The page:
I am a standard linux user; I spent years learning how to use that nice tool called shell scripting.

I do most of my daily work in the shell, which include editing files, copying them, move them, rename them and of course, find and process content of files.

Now I moved on Windows 10 as environment; to use linux I run it in a VM.

Although I am at the point where either I learn powershell, or I install Cygwin, so I can continue to use Windows but with a familiar shell command environment.

I am not sure if it is worth to learn powershell, since I do not work with it...it would be just for the sake of using it on windows for the occasional time, when I need to move a ton of files or do operations that (should)take less time in a shell than doing it via GUI. On the other side, there is Cygwin, never used it but I was told that it is exactly like having a linux terminal with bash on it, and that you can access the whole system, not like I do in the VM, just the virtual OS area.

I am not asking which is better, I am leveraging on your expertise, to know which would fit more my needs and case.

EDIT -------------------------

Not sure why this is on hold; as usual, some people see a question as "opinion based", when the description state clearly that the question has nothing to do with "preferences", but with measurable and logical statements.

80% of the questions related to the choice of a tool or language are based on logic evaluations about the operation to perform; only not-knowledgeable users would suggest a tool based on preference, because that would display a total lack of understanding of the problem. Even the choice of a text editor can boil down to a specific logic argument, not just "use whatever you like".

Hope this clarify the question.

closed as primarily opinion-based by Ken White, Cindy Meister, greg-449, EdChum, Ctx Apr 11 '16 at 9:04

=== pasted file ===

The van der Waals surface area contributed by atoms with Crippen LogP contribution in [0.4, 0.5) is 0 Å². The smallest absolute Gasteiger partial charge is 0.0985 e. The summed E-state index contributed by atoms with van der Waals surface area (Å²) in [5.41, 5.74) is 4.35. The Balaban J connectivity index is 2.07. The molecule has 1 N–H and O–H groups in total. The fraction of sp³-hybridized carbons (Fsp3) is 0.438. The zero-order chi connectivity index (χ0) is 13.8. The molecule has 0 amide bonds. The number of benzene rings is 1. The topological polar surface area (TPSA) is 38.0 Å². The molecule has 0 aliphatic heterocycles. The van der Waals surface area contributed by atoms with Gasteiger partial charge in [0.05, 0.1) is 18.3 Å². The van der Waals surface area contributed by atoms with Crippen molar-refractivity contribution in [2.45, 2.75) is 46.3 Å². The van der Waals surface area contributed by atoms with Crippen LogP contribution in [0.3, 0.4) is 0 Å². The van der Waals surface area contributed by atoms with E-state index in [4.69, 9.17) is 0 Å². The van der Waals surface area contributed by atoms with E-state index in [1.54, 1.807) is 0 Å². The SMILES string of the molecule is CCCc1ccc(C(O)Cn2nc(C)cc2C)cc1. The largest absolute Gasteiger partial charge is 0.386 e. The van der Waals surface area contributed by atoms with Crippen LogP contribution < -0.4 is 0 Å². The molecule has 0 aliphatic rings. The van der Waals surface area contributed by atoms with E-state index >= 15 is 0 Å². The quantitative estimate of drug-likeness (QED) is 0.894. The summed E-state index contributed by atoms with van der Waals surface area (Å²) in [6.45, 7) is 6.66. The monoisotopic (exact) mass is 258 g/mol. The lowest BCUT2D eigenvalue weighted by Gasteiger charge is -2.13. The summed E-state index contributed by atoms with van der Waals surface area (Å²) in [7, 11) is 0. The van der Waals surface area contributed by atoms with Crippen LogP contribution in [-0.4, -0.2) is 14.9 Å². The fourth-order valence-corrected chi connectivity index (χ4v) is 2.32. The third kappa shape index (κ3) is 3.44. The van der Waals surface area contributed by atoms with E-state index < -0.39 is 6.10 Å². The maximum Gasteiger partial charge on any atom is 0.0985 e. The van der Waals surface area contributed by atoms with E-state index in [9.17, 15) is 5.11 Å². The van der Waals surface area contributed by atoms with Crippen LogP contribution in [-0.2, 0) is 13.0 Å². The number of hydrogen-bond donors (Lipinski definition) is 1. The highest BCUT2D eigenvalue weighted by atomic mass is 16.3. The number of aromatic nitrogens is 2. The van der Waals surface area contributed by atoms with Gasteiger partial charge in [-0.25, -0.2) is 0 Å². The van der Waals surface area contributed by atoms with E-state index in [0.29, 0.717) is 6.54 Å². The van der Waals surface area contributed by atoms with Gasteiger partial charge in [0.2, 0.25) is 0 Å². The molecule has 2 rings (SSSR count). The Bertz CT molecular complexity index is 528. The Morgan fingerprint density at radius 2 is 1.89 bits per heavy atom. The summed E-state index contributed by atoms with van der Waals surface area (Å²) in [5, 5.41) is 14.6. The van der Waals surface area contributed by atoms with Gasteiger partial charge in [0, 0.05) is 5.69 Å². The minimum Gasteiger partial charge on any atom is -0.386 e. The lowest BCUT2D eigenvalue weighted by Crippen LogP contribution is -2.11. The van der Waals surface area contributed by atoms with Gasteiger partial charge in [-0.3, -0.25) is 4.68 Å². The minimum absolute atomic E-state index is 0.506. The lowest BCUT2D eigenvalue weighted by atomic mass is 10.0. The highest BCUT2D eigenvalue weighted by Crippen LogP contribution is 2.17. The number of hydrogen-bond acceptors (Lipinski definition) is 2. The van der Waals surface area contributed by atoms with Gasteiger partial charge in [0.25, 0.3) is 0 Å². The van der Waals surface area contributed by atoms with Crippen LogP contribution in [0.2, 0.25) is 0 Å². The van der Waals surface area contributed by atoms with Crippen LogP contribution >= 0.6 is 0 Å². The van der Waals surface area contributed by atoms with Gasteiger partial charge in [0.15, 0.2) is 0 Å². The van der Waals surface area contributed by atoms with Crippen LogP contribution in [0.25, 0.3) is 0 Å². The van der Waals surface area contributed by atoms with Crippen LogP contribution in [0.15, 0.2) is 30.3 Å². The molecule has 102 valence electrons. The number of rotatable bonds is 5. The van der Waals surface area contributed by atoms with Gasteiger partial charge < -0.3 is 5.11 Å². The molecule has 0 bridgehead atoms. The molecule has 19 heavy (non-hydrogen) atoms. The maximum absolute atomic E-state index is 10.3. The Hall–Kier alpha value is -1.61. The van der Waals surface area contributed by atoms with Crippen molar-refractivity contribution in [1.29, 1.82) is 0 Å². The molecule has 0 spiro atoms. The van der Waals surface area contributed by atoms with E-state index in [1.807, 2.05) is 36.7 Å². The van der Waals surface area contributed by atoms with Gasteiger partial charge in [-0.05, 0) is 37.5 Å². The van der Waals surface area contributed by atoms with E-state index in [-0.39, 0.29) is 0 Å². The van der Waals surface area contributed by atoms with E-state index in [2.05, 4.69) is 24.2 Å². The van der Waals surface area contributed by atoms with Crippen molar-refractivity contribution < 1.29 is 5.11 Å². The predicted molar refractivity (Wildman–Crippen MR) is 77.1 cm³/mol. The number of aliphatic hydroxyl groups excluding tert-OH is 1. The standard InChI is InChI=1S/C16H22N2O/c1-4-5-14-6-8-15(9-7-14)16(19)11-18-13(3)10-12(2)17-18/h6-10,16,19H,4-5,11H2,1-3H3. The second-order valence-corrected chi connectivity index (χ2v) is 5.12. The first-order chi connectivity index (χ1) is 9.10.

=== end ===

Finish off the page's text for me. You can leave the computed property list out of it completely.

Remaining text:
Many good questions generate some degree of opinion based on expert experience, but answers to this question will tend to be almost entirely based on opinions, rather than facts, references, or specific expertise. If this question can be reworded to fit the rules in the help center, please edit the question.

  • You can't just download Cygwin to see if it will work for your needs, and make your decision based on that? – Ken White Apr 11 '16 at 1:39
  • yes, that would be a very logic approach; although I may not spend enough time in Cygwin, to see if there are fundamental differences. Who use it already, can tell me in few words which solution would befit more my case. I thought was faster to get a straight answer, instead than try both of them and see. – user393267 Apr 11 '16 at 2:43
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    My point was that you're already experienced in the shell, so a quick install of Cygwin would tell you if it supports the things you need to do. You could do that test; if Cygwin supports the things you need to do, then use it. If not, then you need to learn Powershell. We don't know what you're going to need to do. – Ken White Apr 11 '16 at 2:45
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    ICYMI: Microsoft will bring a Linux subsystem including bash to Windows: techcrunch.com/2016/03/30/… – L3viathan Apr 11 '16 at 7:44
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    To complement @L3viathan's helpful link with another: hanselman.com/blog/… – mklement0 Apr 11 '16 at 13:51

Its worth learning Powershell because:

  • There are indications that it will be available on Linux
  • Bash over Cygwin simply doesn't feel like native tool. There are too many quirks that one must account. Its far better for you to use Ubuntu on Windows with its native bash shell if you want to use bash.
  • SSH is coming as native service on Windows so you will be able to use Powershell within windows machines from Linux environment.

Working with both almost every day I think that Powrshell is by several orders of magnitude better shell then anything Linux has to offer and you should at least give it a chance. For some reasons see for example this reddit comment (or entire thread). People that work on Powershell have strong Unix background so you will find the shell has familiar concepts and names for Linux administrator.


I did find this question, which is somehow answering part of mine.

Is PowerShell ready to replace my Cygwin shell on Windows?

It is not a duplicate, but it mention differences between Cygwin and Powershell, so at least it will be useful tfor an informed decision.